As people get used to the spicy intensity of rye whiskey, whiskies made from a much higher base of rye are becoming more and more popular. Some ryes on the market now boast 100% rye recipes. Whistlepig, who featured as our 6th dram in 2020's Worldwide Whiskies tasting box, often release 100% rye whiskeys and have made a feature out of their commitment to the rye grain. Some distillers have also taken a very Scotch single malt approach to their ryes. They've been experimenting with malting and smoking the rye grain before fermenting it. Cherrywood- and applewood-smoked ryes have been released by several craft distilleries, and one or two have even used peat smoke! Malting is basically the same process that malting barley goes through in single malt production, but it’s just as useful in rye and creates a rich sweetness in the whisky.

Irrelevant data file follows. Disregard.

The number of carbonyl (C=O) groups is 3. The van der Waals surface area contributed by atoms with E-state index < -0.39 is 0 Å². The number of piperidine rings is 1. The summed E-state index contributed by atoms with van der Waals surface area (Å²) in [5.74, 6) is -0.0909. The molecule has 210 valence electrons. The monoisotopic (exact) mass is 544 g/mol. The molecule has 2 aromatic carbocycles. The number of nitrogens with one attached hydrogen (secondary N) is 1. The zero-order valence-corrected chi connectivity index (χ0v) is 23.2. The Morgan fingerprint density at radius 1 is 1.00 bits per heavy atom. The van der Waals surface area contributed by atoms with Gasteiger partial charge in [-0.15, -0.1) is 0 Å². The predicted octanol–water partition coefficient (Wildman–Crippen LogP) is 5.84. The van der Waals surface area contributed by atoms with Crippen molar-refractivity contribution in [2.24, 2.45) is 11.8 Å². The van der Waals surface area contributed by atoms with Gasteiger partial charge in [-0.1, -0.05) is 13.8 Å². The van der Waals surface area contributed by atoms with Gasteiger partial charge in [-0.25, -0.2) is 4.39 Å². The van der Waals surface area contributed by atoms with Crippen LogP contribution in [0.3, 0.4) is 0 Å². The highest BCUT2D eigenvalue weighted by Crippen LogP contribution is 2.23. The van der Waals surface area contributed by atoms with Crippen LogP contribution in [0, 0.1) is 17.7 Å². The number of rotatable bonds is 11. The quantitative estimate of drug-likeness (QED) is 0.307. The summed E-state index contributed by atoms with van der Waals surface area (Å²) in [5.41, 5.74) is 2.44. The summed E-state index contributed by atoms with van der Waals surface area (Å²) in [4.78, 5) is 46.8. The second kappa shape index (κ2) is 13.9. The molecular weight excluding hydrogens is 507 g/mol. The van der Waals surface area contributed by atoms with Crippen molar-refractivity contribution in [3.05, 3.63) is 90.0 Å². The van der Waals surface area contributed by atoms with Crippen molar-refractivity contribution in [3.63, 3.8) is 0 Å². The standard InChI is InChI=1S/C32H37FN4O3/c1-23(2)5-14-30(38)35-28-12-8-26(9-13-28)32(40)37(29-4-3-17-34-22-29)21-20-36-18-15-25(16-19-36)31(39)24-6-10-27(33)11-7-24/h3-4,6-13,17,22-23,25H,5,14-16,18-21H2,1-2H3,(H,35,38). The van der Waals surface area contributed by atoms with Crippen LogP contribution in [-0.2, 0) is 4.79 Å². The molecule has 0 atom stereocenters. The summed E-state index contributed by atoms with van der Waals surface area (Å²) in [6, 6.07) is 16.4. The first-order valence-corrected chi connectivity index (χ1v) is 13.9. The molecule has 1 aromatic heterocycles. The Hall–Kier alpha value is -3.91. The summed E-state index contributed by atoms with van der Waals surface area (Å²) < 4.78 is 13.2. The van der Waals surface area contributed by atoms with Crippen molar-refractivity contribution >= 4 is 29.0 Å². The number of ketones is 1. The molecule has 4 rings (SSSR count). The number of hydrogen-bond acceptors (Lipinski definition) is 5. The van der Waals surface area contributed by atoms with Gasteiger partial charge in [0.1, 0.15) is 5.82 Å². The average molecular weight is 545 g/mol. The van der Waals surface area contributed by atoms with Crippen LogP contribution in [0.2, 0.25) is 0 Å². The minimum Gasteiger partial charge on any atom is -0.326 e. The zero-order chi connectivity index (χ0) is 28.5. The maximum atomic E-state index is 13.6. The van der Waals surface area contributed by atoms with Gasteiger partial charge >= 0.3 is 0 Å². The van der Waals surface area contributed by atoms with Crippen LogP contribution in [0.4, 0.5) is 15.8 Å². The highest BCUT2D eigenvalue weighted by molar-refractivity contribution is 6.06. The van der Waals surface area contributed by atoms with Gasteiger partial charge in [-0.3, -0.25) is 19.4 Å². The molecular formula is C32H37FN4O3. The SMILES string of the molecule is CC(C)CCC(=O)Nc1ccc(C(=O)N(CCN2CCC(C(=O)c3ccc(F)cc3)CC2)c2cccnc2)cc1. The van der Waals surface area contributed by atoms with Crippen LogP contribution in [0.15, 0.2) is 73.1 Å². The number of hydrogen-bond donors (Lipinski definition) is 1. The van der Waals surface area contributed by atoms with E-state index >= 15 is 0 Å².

Did you know ...
- Rye is very hardy, and grows where lots of other crops wouldn’t. It can tolerate freezing temperatures, rocky ground, and is also used in crop rotation with other grains to control the spread of weeds. Rye also fixes nutrients into the soil and prevents soil erosion, making it useful in sustainable agriculture.
- It’s very susceptible to a poisonous fungus called ergot, which produces hallucinogenic compounds. Some historians have blamed it for the accusations of bewitchment that led to the Salem witch trials. But don’t worry, thanks to modern agricultural methods, ergot is extremely unlikely to affect rye crops these days.
- There’s a mega distillery in Indiana called MGP that produces a lot of rye whiskey (among other spirits). They’re extremely efficient at it, and quite a lot of brands on the market today source their whiskey from here. Be sure to check the label to see where your rye whiskey really comes from!
Rye Whiskey You Should Try
Here are a few rye whiskeys we think you should try right now.
Pikesville 6 Year Old 110 Proof
Pikesville’s ryes are fabulous examples of what a great rye whiskey can be. The slightly lesser known sibling of Rittenhouse Rye, both hail from renowned whisky-makers Heaven Hill Distillery. This 6-year-old rye is bursting with fruit and refined spice, with hints of liquorice and cocoa.